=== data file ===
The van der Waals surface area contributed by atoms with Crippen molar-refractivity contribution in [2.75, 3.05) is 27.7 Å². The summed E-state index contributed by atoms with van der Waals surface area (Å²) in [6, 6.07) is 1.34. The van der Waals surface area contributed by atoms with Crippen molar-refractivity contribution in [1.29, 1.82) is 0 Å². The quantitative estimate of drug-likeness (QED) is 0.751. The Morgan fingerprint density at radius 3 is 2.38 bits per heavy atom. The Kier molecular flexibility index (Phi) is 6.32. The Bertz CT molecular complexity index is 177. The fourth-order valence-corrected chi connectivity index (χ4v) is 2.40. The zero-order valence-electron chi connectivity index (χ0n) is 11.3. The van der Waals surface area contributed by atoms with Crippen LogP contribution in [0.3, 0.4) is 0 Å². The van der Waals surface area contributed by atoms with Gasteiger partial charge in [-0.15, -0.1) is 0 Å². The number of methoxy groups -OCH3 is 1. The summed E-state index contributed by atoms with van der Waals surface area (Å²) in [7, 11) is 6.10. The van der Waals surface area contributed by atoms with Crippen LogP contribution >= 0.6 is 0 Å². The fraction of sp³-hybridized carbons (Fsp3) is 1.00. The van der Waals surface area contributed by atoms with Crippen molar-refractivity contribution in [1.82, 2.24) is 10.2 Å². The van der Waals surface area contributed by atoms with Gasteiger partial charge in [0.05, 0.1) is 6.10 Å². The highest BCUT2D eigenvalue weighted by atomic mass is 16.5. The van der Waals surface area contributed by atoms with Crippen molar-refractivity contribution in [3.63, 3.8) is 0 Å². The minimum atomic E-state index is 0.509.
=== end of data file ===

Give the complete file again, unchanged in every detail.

The van der Waals surface area contributed by atoms with Crippen molar-refractivity contribution in [2.75, 3.05) is 27.7 Å². The summed E-state index contributed by atoms with van der Waals surface area (Å²) in [6, 6.07) is 1.34. The van der Waals surface area contributed by atoms with Crippen molar-refractivity contribution in [1.29, 1.82) is 0 Å². The quantitative estimate of drug-likeness (QED) is 0.751. The Morgan fingerprint density at radius 3 is 2.38 bits per heavy atom. The Kier molecular flexibility index (Phi) is 6.32. The Bertz CT molecular complexity index is 177. The fourth-order valence-corrected chi connectivity index (χ4v) is 2.40. The zero-order valence-electron chi connectivity index (χ0n) is 11.3. The van der Waals surface area contributed by atoms with Crippen LogP contribution in [0.3, 0.4) is 0 Å². The van der Waals surface area contributed by atoms with Gasteiger partial charge in [-0.15, -0.1) is 0 Å². The number of methoxy groups -OCH3 is 1. The summed E-state index contributed by atoms with van der Waals surface area (Å²) in [7, 11) is 6.10. The van der Waals surface area contributed by atoms with Crippen LogP contribution >= 0.6 is 0 Å². The fraction of sp³-hybridized carbons (Fsp3) is 1.00. The van der Waals surface area contributed by atoms with Crippen molar-refractivity contribution in [1.82, 2.24) is 10.2 Å². The van der Waals surface area contributed by atoms with Gasteiger partial charge in [0.05, 0.1) is 6.10 Å². The highest BCUT2D eigenvalue weighted by atomic mass is 16.5. The van der Waals surface area contributed by atoms with Crippen molar-refractivity contribution in [3.63, 3.8) is 0 Å². The minimum atomic E-state index is 0.509.